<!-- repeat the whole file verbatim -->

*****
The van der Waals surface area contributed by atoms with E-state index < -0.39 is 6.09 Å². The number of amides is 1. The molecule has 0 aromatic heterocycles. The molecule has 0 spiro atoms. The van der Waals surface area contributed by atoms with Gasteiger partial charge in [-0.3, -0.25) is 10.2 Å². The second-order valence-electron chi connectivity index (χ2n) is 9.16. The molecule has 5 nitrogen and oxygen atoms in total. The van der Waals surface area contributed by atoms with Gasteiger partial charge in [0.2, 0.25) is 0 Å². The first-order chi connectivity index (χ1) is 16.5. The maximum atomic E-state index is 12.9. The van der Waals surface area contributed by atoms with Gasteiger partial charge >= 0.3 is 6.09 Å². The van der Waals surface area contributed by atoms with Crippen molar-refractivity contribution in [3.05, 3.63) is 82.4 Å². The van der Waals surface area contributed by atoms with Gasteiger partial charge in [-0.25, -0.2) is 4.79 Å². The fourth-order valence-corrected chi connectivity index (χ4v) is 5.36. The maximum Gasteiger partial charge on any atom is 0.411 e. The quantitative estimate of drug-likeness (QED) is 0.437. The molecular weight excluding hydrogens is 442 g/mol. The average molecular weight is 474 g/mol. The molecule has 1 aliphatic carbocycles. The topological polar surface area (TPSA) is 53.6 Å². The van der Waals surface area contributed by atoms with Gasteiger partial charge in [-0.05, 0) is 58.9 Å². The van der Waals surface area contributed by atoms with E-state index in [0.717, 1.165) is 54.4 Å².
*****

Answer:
The van der Waals surface area contributed by atoms with E-state index < -0.39 is 6.09 Å². The number of amides is 1. The molecule has 0 aromatic heterocycles. The molecule has 0 spiro atoms. The van der Waals surface area contributed by atoms with Gasteiger partial charge in [-0.3, -0.25) is 10.2 Å². The second-order valence-electron chi connectivity index (χ2n) is 9.16. The molecule has 5 nitrogen and oxygen atoms in total. The van der Waals surface area contributed by atoms with Gasteiger partial charge in [0.2, 0.25) is 0 Å². The first-order chi connectivity index (χ1) is 16.5. The maximum atomic E-state index is 12.9. The van der Waals surface area contributed by atoms with Gasteiger partial charge >= 0.3 is 6.09 Å². The van der Waals surface area contributed by atoms with Crippen molar-refractivity contribution in [3.05, 3.63) is 82.4 Å². The van der Waals surface area contributed by atoms with Gasteiger partial charge in [-0.25, -0.2) is 4.79 Å². The fourth-order valence-corrected chi connectivity index (χ4v) is 5.36. The maximum Gasteiger partial charge on any atom is 0.411 e. The quantitative estimate of drug-likeness (QED) is 0.437. The molecular weight excluding hydrogens is 442 g/mol. The average molecular weight is 474 g/mol. The molecule has 1 aliphatic carbocycles. The topological polar surface area (TPSA) is 53.6 Å². The van der Waals surface area contributed by atoms with Gasteiger partial charge in [-0.05, 0) is 58.9 Å². The van der Waals surface area contributed by atoms with E-state index in [0.717, 1.165) is 54.4 Å².